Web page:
How can you tell if your professional astrologer really is a professional and not some clown? There is no regulation. There are some recently developed schools and correspondence programs and there are ways to get credentialed as a professional astrologer through organizations I think of as being akin to the Chamber of Commerce for Astrology: which is to say, I think of these programs and credentials as mainstream, and no offense to tradition and convention (that’s you Capricorn). Experience is probably the most relevant factor–in my opinion; you’ve got to look at lots of charts over time to see enough patterns to see how astrology works.
I started studying astrology in 1998 with professional astrologer Jaiann Machell: I’ve written about her here. For 20 years Jaiann was a great friend and mentor; she died suddenly of a heart attack in 2017. I was so spoiled to have a local friend who could speak the language of astrology. We never spoke English.
Jaiann was a skeptical of a lot of astrologers, and rightly so. There’s a lot of astrological mediocrity out there, and it’s easy to get taken for a ride; and then there’s still some old fashioned and uninspiring patriarchal astrology. Still, when I was new to the field and full of evangelical zeal for the subject, I had a few chances to study with other astrologers. I really knew Jaiann was right; and still I was curious, and after spending time and money on learning astrology the conventional way I have to say I agree with her.
In 2000, I took a correspondence course for certification in astrology through the Canopus Academy of Astrology in Australia. In the end I never finished the course because to graduate I had to manually erect a natal chart without a computer, and I didn’t see the sense in that given that we have computers for that now. Seriously. Doing the actual math of building the chart is very difficult. If some global disaster happens and all computers are wiped out, I’ll probably be too busy trying to survive–not worried about how to erect a birth chart with a sextant and compass. That was my rationale for not complying (Aquarius) with the rules. I was inspired to take the course from Canopus because the school’s founder is Linda Reid, and her book Crossing the Threshold: The Astrology of Dreaming, has greatly influenced my practice–with it, I’ve helped clients decode and decipher powerful dreams.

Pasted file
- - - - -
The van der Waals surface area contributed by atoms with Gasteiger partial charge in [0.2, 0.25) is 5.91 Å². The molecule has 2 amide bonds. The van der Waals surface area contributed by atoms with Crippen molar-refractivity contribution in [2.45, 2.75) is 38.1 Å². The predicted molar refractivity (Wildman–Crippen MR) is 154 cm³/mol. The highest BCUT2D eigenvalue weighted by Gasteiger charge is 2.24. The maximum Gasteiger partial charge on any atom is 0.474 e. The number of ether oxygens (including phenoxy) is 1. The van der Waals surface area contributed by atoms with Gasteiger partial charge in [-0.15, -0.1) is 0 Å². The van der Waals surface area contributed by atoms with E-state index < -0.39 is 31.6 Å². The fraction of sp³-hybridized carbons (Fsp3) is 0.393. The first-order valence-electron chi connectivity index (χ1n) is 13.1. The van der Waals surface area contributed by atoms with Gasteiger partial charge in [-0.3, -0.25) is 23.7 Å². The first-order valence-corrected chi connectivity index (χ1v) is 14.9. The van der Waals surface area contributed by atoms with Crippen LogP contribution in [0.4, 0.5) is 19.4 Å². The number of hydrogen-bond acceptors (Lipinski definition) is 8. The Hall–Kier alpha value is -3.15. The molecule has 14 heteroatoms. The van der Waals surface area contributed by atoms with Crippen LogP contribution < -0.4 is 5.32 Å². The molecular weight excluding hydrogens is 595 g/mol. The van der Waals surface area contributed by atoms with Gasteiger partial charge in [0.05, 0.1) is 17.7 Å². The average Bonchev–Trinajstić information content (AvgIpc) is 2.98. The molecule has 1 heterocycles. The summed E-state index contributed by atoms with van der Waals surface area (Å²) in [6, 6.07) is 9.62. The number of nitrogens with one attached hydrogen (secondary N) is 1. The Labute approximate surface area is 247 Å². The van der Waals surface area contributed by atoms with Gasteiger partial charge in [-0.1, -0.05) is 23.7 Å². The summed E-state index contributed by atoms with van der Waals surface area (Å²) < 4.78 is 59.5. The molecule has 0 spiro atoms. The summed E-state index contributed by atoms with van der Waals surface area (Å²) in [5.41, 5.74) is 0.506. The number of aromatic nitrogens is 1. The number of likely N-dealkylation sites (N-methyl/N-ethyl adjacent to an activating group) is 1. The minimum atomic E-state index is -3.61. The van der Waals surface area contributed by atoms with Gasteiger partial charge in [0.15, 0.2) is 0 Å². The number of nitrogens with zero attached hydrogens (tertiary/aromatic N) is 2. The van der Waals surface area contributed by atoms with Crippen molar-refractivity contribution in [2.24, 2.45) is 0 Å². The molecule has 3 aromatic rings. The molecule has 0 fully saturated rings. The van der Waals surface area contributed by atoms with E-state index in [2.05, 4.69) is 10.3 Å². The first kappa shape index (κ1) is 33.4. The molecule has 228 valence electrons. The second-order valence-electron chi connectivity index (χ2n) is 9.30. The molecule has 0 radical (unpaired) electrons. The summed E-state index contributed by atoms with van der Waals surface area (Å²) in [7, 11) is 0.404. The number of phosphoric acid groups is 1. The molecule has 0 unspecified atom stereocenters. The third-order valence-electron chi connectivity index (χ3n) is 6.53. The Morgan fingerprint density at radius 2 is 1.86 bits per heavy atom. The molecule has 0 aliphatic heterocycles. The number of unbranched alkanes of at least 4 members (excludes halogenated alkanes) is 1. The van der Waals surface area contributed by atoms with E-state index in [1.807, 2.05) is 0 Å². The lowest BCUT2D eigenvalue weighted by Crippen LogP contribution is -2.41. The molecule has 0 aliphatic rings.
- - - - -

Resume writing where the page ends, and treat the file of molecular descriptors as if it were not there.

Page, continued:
In 2002, I took a month long intensive astrology course on the Astrology of the 4 Elements with Debra Silverman at the Esalen Institute at Big Sur, California. It was a powerful, transformative month exploring the elements underpinning the signs of the zodiac: air, water, fire and earth.
In 2003, I went to NORWAC (The Northwestern Astrology Conference) in Seattle. I took workshops with Lynn Bell, Rick Levine, Robert Hand and Maurice Fernandez and the information I got really helped my practice. From Lynn I learned about Mars from her fantastic lecture series (still available on her website) “Between Conflict and Desire: Wrestling with Astrological Mars”. From Rick Levine I developed more sensitivity to harmonics and to be consistent with my orbs; he also really had good insights on the Yod, one of the more complex astrological aspect configurations. From Maurice Fernandez I got some priceless insight into the 12th house. NORWAC is where I bought my very first copy of SolarFire software.
In 2003 I started working full time as a social worker and that put the kibosh on my traveling to learn astrology. I continued my mentor-ship with Jaiann and I continued to read charts for friends and family. I always knew that my work experience in social work would somehow be relevant to my love of astrology! Social workers make great astrologers (think Donna Cunningham). It’s said that being a social worker is like having 1800 browser windows open at once; astrologers work that way, too, as they view multiple snapshots of planetary movement over time and space at the same time, and with that view, make predictions and help clients understand their motivations and desires.